I did not weep. I did not faint nor
grow hysterical, but I was like stone. I
seemed to have no sensation or volition.
Over and over I saw that fearful sight.
Over and over I heard that burst of
The climax, to the nervous st rain under
which I had been for weeks nearly de
throned ruy reason.
What sav ed me?
I was lying on the broad couch before
the open fire in the library staring in
the glowing coals, seeing there again
that hideous picture, when tho door gen
tly opened and Maurice entered.
He bent over me and said gently:
"Poor little bravo fighter: You had
to succumb at last, didn't you? Coara
geous little Bunker Hill! When Icon
eider tho fortitude you hava di i 1
for weeks, I am filled with admirati a.
To think of all tho horrors you havo en
dured to be capped by that fearful ex
perience in the swamp-well, well." ho
paused as if unable to proceed.
"But," he continued after a moment's
silence, "we can't have our crack war
rior laid low. No, indeed. Just tell mo
how this plantation will ba run, who
I893.CV A'-CRICAN PRESS ASSOCIATION.
"THJl you bc 777 y wife?"
will take care of Daphne, nurse Portia
well, look out for Jermyn's comfort and
-occasionally give a kind little smile to
a fussy old fellow like me?"
I smiled faintly.
"That's right. I like to see you smile,
Prudence. It lights up your plain, se
. vere little face and makes you beautiful
in my sight."
"Beautiful!" I said contemptuously.
"Yes, beautiful!" ho retorted. "Not
with the classic beauty of Portia's face
nor the diabolical witchery of that poor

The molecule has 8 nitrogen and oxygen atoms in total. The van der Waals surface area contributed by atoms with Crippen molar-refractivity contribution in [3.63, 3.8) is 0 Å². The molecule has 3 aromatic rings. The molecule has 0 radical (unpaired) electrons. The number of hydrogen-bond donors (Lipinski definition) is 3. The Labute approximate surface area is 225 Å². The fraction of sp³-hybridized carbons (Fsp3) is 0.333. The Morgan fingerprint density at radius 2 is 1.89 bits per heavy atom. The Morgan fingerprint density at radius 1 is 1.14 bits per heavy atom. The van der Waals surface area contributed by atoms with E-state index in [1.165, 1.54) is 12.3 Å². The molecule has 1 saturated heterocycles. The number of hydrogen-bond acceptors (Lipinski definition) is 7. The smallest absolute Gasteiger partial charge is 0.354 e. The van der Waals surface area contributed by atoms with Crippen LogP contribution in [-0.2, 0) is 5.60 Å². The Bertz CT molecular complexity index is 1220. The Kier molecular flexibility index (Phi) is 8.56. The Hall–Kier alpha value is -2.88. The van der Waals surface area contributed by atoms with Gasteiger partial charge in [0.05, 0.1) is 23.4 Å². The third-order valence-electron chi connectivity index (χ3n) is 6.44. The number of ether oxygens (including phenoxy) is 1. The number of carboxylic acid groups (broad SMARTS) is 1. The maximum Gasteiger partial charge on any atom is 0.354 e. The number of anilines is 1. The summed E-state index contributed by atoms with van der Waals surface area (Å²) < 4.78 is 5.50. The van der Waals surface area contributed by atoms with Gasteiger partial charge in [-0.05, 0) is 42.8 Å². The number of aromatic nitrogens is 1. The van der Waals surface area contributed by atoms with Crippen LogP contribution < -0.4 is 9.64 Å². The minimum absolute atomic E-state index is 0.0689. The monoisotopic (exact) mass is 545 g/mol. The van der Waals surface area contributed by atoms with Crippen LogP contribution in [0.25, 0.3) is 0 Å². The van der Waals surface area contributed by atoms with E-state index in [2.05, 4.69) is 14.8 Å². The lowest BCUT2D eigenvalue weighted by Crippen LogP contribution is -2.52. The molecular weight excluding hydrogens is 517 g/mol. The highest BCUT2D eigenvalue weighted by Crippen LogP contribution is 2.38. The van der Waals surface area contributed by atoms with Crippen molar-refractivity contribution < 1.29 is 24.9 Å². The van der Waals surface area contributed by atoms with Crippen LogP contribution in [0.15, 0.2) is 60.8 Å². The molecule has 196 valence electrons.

creature whose beauty was her ruin, but
the beauty of goodness, kindness, loyal
ty and braver}--the beauty of holiness,
Little woman. Prudence," gently lifting
me in his arms and kissing me tenderly
on the eyes, "do you know those clear,
truthful eyes have looked down deep
in my heart? I love you. Will you be
It is said joy never kills.
The words I had longed to hear wirea
balm to my sick and tired heart. I wept,
and the tears did mo good.
I had never known love nor congenial
companionship. I had never dreamed
they could come into my colorless exist
ence. And yet my heart was as young
and fresh as a girl's and responded to af
fection as a thirsty flower extends its
cup for a drop of dew.
Love and happiness were mine at last.
Heaven was in my hands.
Vs."hen Colonel Marchmont unexpect
edly entered the room a few minutes
later, ho paused confusedly, murmured
an apology and turned to go, when
Maurice drew me to my feet, and lesu
ing mo np to our host said in '.ones of
"Jen. ya, a most astounding geograph
ica! phenomenon will be witnessed some
time within the next six mrnths. Bunker
Hill is to be transported co the shores of
Lake Ponchartrain. Congratulate me!"
BACK FROM THE DARK VALLEY.
Portia did not die. Slowly, laborious
ly, she struggled back from the valley of
thc shadow of death. For weeks her life
hiing by a thread, but tender care, de
votion and love snatched her from the
verge of th,e grave.
Only the"ghost of herself she appeared
when at last she was able to be dressed
and carried down stairs to the library.
Her feeble joy at being home once more,
thc pathetic happiness which shone in
lier great eyes-yes, even the tender lit
tle caresses she gave her favorite books
and cushions-were indescribably affect
Thc meeting between herself and her
child was sacred. I had prepared Daphne
as best I could by telling her that mam
ma had been very ill indeed; that she
must ask no troublesome questions, for
some day when she was old enough to
understand everything should be ex
plained to her; that her mamma's heart
was fol] of love for her, and she need
never fear she would be scolded or
slapped again, then took her to the door
of her mother's chamber.
Portia was bolstered up by a small